By 1403, Hotspur was in open rebellion against his King, joining with his kinsman Thomas Percy, Earl of Worcester, whilst Owain Glyndŵr, was undertaking a campaign against English rule in Wales. Hotspur set free his Scots captives and Douglas with his co-prisoners decided to fight alongside their former captors. In the chivalric spirit of the time, Douglas marched with his former enemy Hotspur, and his forces to the meet with King Henry IV at the Battle of Shrewsbury. Fighting on the English king’s side was George de Dunbar, 10th Earl of March, then in exile from Scotland. The result of the battle was a decisive Royalist victory, Hotspur being killed by an arrow through the mouth. Douglas was once again captured, and suffered the loss of a testicle after having fought gallantly on the field and personally killing Edmund Stafford, 5th Earl of Stafford and Sir Walter Blount. Douglas had again tasted heavy defeat.

Prisoner of King Henry
Douglas was now a captive of King Henry. The cost of ransom of the Scots nobles taken at Homildon was proving hard for the impoverished Scots exchequer. When Prince James of Scotland was captured en route to France by English pirates in 1406, the position seemed impossible. The aged King Robert III died of grief it is said soon after. The Kingdom of Scots was now in the hands of the Duke of Albany de jure as well as de facto.

After giving his oath on Holy Scripture to King Henry to be his man above all others excepting King James, and on the production of suitable hostages for his Parole, Douglas was allowed to return to his estates to carry out his private affairs. Douglas had agreed again under oath to return to captivity in England upon an appointed day. At Easter Douglas went north and did not return upon the aforesaid day. King Henry wrote to Regent Albany complaining of this “un-knightly” behaviour and warned that unless Douglas returned the hostages would be dealt with at his pleasure. Douglas did not return. Only upon payment of 700 Merks in 1413 to the new King of England, Henry V were the hostages liberated.

In a political volte-face, the Earl of March had been accepted back into the political fold in Scotland. Both Douglas and Albany being reconciled to him. In 1409 March’s lands in Lothian and the Merse were returned to him. This on condition of the Regent that his Lordship of Annandale be transferred to the Earl of Douglas. With his Lordship of Galloway, Douglas now controlled the whole of South west Scotland. The friendship between Albany and Douglas was confirmed in 1410 when they arranged the marriage of John Stewart, Earl of Buchan, Albany’s second son with Elizabeth, daughter of Douglas.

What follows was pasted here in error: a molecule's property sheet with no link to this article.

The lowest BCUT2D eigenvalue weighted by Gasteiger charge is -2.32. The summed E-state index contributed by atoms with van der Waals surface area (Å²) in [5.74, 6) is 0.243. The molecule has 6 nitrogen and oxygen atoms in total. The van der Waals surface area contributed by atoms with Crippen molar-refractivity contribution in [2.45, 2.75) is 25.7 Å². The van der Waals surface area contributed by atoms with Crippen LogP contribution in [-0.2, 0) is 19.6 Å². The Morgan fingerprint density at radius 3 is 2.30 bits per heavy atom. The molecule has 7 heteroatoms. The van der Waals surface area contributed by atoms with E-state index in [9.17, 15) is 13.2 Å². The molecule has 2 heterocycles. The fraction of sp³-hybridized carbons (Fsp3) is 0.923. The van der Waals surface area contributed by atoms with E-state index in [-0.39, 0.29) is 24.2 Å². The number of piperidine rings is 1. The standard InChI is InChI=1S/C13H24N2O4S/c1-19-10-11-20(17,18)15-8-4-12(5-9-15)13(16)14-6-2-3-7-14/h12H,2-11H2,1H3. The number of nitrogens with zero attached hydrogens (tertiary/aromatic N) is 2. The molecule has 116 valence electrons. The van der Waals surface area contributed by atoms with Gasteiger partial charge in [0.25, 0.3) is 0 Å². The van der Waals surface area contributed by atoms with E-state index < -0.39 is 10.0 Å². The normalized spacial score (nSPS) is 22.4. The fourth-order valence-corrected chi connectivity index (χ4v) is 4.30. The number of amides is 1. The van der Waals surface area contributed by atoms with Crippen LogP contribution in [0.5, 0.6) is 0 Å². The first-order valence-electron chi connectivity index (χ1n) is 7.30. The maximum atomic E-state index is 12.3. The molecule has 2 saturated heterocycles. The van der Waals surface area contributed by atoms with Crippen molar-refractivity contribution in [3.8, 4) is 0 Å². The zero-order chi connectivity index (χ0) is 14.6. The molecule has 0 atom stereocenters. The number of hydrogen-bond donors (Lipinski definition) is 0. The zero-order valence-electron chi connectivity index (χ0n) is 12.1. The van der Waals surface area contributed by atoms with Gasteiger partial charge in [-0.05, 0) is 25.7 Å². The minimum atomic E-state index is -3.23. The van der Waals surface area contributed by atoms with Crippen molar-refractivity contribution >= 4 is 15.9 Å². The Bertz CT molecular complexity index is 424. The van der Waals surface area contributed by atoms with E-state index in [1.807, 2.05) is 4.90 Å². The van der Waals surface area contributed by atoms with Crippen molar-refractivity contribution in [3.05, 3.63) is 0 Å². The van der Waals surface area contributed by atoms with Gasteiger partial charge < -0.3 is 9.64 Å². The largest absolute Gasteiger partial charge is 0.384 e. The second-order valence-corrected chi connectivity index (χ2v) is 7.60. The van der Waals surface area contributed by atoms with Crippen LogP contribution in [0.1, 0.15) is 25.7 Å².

Douglas went to Flanders and France in 1412, on arriving in Paris he entered into negotiations with John the Fearless, Duke of Burgundy whereby they agreed a mutual defence and offence pact in their respective countries.

Douglas had resumed his duties as Lord Warden of the Marches soon after his return to Scotland. On the Border he had a free rein to defend it and to keep the peace. However, it appears that Albany was not prepared to pay for this, so Douglas recovered his costs from customs fees on all trade goods entering the country.

In 1416, with King James still a hostage in England, Douglas twice visited London to enter negotiations for his release. Whilst there the Lollard faction, during Henry V’s absence in France, tried to persuade the Scots delegation to go on the offensive. Albany decided that this would be an opportunity to reclaim Berwick upon Tweed and raised an army to take it. He despatched Douglas to Roxburgh Castle which was also held by the English. When the Scots learnt of a huge army led by King Henry’s brother, John of Lancaster, 1st Duke of Bedford and Thomas Beaufort, Duke of Exeter, they retreated ignominiously. The following devastation in Teviotdale and Liddesdale, and the burning of the towns of Selkirk, Jedburgh and Hawick earned this title of the “Foul Raid”.

Douglas’s son the Earl of Wigtoun had been fighting in France with his son-in-law Buchan, where they were able to inflict a heavy defeat over the English at the Battle of Baugé in 1421. In 1423 Wigtoun and Buchan arrived back in Scotland to raise more troops for the War effort, and with a personal request to the Earl of Douglas from Charles VII of France to lend his aid. Douglas’s ally and King Charles’ implacable enemy, John the Fearless of Burgundy, had died in 1419, so Douglas willingly consented to the French King. After considerable gifts to the church, Douglas left his son, the Earl of Wigtoun in Scotland. Wigtoun was charged with care of his estates and the negotiations for the release of King James, while Douglas prepared for war. Douglas and Buchan sailed into La Rochelle with an estimated 6500 men on 7 March 1424.

On 24 April Charles VII reviewed his new troops at Bourges. Douglas was given the post of “Lieutenant-General in the waging of war through all the Kingdom of France”. On 29 April, Douglas was granted the Duchy of Touraine, including the “Castle, town and city” of Tours, and the “Castle and town” of Loches. Douglas was the first foreigner and also the first non-royal to be granted Ducal status in France.

The newly created French duke was defeated and slain at Verneuil on 17 August 1424, along with his second son, James, and son-in-law John Stewart, 2nd Earl of Buchan. Douglas was buried in the choir of Tours Cathedral, alongside Sir James Douglas, his son.